This was a great episode with a really good mystery with one or two twists I hadn’t expected. I’m not really a fan of this type of story but it was presented really well here and wasn’t too over the top or preachy with it’s religious aspect. I mean, it’s a show where you have to accept that Heaven and Hell are real places but it’s not really a religious show outside of that.
Truly a great episode. If you can only watch one episode of Constantine, this would be a good contender for that. It shows the style of the show in a complete episode while also doing something unique unto itself.
Ronnie and Professor Stein are safely separated from each other but they attract the attention of an army general looking to make a battalion of nuclear super soldiers. Also, Barry learns he can time travel.
The main plot of the season is starting to come to a head. Barry is shown what Joe has discovered up to this point. It’s pushing into the endgame of this season, though only a little. Still, a decent episode with just the right amount of action, mystery, and drama to do the story right.
My only complaint is that after the cliffhanger at the end of the last episode, I was expecting something more than the “everyone was okay after all” beginning of this episode. It probably didn’t hurt it while it was on the air having a week in between to build suspense, but it’s a bit disappointing having this as the conclusion to the previous episode.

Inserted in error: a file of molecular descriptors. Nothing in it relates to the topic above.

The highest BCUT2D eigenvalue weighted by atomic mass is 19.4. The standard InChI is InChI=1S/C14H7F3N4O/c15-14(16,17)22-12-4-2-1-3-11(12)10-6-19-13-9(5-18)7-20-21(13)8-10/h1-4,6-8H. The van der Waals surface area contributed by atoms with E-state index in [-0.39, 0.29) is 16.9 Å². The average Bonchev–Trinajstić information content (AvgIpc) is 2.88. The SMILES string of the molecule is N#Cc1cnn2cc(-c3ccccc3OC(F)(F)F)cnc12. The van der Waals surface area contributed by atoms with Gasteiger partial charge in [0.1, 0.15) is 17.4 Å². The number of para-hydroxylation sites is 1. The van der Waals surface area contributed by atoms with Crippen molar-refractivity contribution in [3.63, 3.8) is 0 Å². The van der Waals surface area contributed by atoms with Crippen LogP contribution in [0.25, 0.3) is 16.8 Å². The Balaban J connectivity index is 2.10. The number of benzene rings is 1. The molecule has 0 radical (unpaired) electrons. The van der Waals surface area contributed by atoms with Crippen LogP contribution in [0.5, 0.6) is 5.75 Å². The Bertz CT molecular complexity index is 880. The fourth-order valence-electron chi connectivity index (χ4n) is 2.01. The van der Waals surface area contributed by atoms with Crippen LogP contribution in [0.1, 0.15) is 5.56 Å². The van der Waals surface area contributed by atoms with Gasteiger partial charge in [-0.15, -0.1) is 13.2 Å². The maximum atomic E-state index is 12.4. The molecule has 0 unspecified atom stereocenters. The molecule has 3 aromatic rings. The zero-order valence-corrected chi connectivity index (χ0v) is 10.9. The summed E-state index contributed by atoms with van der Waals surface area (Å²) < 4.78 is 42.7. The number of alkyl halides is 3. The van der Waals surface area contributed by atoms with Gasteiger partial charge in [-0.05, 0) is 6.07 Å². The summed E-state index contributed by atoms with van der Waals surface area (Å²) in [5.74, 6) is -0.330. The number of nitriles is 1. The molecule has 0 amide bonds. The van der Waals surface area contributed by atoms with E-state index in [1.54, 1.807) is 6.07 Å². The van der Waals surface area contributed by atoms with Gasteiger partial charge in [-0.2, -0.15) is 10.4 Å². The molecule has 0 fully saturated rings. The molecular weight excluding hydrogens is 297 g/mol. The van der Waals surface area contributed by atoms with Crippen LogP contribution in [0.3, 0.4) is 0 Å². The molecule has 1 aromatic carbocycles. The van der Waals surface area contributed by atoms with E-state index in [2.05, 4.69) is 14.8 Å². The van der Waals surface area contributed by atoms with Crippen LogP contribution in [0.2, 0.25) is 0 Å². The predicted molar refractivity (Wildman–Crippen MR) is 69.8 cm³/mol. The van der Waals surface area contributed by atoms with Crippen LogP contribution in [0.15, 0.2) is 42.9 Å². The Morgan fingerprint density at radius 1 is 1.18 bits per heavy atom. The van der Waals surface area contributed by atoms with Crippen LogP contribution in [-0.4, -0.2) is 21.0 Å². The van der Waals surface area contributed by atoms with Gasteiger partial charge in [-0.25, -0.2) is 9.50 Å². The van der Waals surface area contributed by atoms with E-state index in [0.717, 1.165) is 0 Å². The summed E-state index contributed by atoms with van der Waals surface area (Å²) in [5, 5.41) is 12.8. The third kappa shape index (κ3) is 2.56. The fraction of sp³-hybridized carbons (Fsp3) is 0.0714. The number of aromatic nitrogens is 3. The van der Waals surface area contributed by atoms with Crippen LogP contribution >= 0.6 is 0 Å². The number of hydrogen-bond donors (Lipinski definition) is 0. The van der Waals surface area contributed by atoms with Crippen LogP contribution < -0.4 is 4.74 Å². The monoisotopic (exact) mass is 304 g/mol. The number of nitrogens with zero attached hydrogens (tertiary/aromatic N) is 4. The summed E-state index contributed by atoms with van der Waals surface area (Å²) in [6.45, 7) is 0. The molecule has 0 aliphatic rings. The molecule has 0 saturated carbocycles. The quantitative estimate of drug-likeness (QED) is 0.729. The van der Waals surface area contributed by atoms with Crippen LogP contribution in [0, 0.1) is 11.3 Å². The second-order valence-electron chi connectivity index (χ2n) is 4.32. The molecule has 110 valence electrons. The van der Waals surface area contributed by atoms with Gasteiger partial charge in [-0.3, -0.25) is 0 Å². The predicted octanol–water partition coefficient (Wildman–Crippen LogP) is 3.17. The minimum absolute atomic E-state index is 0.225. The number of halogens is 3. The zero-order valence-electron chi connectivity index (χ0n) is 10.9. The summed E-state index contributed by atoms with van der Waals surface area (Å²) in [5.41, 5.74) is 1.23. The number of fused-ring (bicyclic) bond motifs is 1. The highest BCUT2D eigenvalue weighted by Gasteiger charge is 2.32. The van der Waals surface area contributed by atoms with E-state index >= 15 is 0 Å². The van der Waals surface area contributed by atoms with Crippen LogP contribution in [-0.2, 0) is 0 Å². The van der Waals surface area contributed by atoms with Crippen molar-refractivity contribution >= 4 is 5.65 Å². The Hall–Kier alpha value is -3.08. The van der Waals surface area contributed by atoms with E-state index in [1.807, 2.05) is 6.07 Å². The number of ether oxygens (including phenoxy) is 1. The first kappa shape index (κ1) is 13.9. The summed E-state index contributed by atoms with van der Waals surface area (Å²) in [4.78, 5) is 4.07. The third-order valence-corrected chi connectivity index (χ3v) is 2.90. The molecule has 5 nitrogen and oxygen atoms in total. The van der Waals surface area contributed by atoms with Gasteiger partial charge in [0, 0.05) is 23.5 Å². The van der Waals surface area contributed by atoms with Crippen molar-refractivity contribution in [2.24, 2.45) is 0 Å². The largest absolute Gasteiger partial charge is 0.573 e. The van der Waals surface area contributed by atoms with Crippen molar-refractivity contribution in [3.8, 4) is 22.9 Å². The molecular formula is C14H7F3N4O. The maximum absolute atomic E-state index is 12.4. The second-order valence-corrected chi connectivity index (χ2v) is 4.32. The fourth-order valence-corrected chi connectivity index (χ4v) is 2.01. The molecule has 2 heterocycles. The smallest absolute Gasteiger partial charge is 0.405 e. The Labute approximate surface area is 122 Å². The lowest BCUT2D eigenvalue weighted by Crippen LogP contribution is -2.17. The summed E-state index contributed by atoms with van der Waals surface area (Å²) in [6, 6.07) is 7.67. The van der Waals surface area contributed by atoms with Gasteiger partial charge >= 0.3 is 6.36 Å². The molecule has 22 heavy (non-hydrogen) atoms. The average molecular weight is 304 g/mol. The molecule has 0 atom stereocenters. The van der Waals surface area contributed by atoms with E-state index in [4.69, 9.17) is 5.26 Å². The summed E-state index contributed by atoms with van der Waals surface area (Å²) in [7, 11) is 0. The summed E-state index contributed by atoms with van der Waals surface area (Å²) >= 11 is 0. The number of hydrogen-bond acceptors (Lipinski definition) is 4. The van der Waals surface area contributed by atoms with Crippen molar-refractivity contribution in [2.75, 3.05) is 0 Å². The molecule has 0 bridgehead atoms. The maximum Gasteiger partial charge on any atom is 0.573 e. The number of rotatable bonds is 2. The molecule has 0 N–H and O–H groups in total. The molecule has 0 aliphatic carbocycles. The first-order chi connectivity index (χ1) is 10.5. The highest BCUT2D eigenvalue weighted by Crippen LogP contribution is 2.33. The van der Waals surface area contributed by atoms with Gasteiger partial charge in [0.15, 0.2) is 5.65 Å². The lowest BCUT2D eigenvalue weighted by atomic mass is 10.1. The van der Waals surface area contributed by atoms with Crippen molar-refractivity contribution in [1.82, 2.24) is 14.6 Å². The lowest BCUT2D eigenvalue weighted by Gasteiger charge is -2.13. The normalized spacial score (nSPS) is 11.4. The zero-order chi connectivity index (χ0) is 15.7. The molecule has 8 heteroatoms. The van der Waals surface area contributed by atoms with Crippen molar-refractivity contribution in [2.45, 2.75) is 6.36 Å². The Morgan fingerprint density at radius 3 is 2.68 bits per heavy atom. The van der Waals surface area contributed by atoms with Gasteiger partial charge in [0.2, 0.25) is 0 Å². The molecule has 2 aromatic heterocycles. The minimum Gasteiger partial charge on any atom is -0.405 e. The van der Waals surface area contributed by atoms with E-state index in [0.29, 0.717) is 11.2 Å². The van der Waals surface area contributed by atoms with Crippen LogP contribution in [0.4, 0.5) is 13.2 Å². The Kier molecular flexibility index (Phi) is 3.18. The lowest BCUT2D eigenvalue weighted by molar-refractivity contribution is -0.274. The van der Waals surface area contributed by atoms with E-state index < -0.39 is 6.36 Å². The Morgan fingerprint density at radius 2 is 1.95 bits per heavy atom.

Ronnie and Professor Stein are permanently merged together in one body. Unable to control their powers, they’re killing people without meaning to. The Flash must put a stop to them before they hurt anyone else. Also, Joe enlists Cisco in helping him to find the murderer of Barry’s mother. Meanwhile, Barry tries to date someone in between being the Flash.
The dating plotline was kind of weak, though it had some funny moments so I’ll forgive it for being a little out of place and not really going anywhere. Actually, this whole episode was kind of slow, as if they were trying to stretch out a single episode’s worth of plot into two episodes, but maybe I’m just imagining things. It was decently dramatic and had some action, though not quite as much as I would like considering they’re filling my time with Barry’s dating life, which actually wasn’t that bad to watch, but still had a few places that could have been cut without any issues to any plotlines, whether the main one or a side story.